Denver Mayor Michael Hancock unveiled the City of Denver’s 80×50 Climate Action Plan, which includes the goal of transitioning Denver to 100% clean, renewable electricity by 2030. Denver represents the 73rd city in the United States to commit to 100% clean electricity and joins nine other Colorado communities that have also adopted the clean energy goal.
“Climate change threatens our people directly, putting our health, environment, and economy – our very way of life – at risk,” said Hancock, who announced Denver’s commitment to 100% clean energy during his State of the City address on Monday.
“This is a huge victory for Colorado,” said Jim Alexee, Director of the Sierra Club’s Colorado Chapter. “We are currently witnessing the catastrophic effects of climate change, illustrated by statewide droughts that are drying our rivers and sparking massive wildfires. With a commitment to 100% clean energy, our capital city is demonstrating that it is taking serious action on these issues.”
In addition to the goal of powering all electricity in Denver entirely with clean, renewable energy by 2030, other goals include:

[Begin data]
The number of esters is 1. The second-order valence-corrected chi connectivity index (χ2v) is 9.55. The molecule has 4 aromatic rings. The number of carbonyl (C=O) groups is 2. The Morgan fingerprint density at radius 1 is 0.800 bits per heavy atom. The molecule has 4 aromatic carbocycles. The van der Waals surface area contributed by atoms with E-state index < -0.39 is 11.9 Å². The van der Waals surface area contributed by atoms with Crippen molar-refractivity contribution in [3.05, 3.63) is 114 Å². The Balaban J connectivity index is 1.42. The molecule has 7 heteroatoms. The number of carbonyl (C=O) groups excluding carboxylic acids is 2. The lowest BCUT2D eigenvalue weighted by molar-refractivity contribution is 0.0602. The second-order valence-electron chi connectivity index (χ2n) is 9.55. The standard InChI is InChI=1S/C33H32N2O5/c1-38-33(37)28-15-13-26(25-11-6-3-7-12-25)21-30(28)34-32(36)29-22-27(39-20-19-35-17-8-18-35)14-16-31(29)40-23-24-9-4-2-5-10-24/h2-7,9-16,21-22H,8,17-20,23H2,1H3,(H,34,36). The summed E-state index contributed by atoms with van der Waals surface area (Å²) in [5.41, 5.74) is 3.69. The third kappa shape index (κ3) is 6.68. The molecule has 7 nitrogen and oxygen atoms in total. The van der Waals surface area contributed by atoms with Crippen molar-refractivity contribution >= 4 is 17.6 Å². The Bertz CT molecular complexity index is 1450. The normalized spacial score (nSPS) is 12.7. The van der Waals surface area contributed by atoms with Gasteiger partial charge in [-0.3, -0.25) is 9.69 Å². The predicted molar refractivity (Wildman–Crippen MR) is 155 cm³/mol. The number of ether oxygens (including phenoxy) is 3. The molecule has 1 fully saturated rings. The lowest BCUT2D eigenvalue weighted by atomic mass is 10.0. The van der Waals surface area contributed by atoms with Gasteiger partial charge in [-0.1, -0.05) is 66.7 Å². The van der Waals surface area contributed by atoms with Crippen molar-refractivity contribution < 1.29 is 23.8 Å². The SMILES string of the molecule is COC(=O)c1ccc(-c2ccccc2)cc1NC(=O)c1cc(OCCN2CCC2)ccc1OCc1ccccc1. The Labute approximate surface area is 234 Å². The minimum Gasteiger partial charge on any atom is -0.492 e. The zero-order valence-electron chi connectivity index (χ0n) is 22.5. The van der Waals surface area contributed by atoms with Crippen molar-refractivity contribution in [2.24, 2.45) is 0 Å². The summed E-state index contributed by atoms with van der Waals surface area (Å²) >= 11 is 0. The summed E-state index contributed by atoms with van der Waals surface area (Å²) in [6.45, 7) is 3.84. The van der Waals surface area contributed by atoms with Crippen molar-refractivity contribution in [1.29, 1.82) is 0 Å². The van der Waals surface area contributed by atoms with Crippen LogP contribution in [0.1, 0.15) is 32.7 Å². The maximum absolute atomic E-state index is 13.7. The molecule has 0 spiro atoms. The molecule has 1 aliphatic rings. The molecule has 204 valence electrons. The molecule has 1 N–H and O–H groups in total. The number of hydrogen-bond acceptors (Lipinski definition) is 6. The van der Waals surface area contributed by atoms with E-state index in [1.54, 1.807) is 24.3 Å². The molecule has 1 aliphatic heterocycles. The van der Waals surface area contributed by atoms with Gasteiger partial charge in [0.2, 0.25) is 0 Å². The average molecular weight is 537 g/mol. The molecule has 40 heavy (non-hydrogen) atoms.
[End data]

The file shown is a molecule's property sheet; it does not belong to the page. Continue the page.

- Optimizing energy efficiency in buildings including adopting net-zero building code for new construction by 2035
- 100% light-duty vehicles, taxis, and car shares are electric by 2050
“We at Colorado Working Families know that reducing Denver’s greenhouse gas emissions is not only the right thing to do for our environment and our public health,” stated Wendy Howell, Deputy Director of Colorado Working Families. “This commitment to clean energy also creates an opportunity to create good-paying jobs focused on energy efficiency and developing clean energy alternatives throughout the community.”
Howell added: “We’re proud to work with the Sierra Club and other environmental organizations to implement this goal, which is a true illustration of how protecting our environment and fighting for good jobs can go hand-in-hand.”
Denver’s clean energy commitment is supported by Xcel Energy—Denver’s electric utility provider—which will work with the city to reach their targets under an agreement reached with Mayor Hancock earlier this year. The goal has also been supported by a varied coalition of over 50 nonprofits and businesses.
“The NAACP applauds Mayor Hancock’s action to protect our city from dangerous fossil fuel pollutants,” said Sondra Young, President of the NAACP, Denver Chapter. “African Americans communities are and have historically been, disproportionately affected by negative environmental consequences. Our communities are far more likely to live in regions with severely degraded air quality and forced to pay unsustainable utility bills for energy that is making our families sick. We hope the city will work to assure this transition is one that will include the voices of front-line communities.”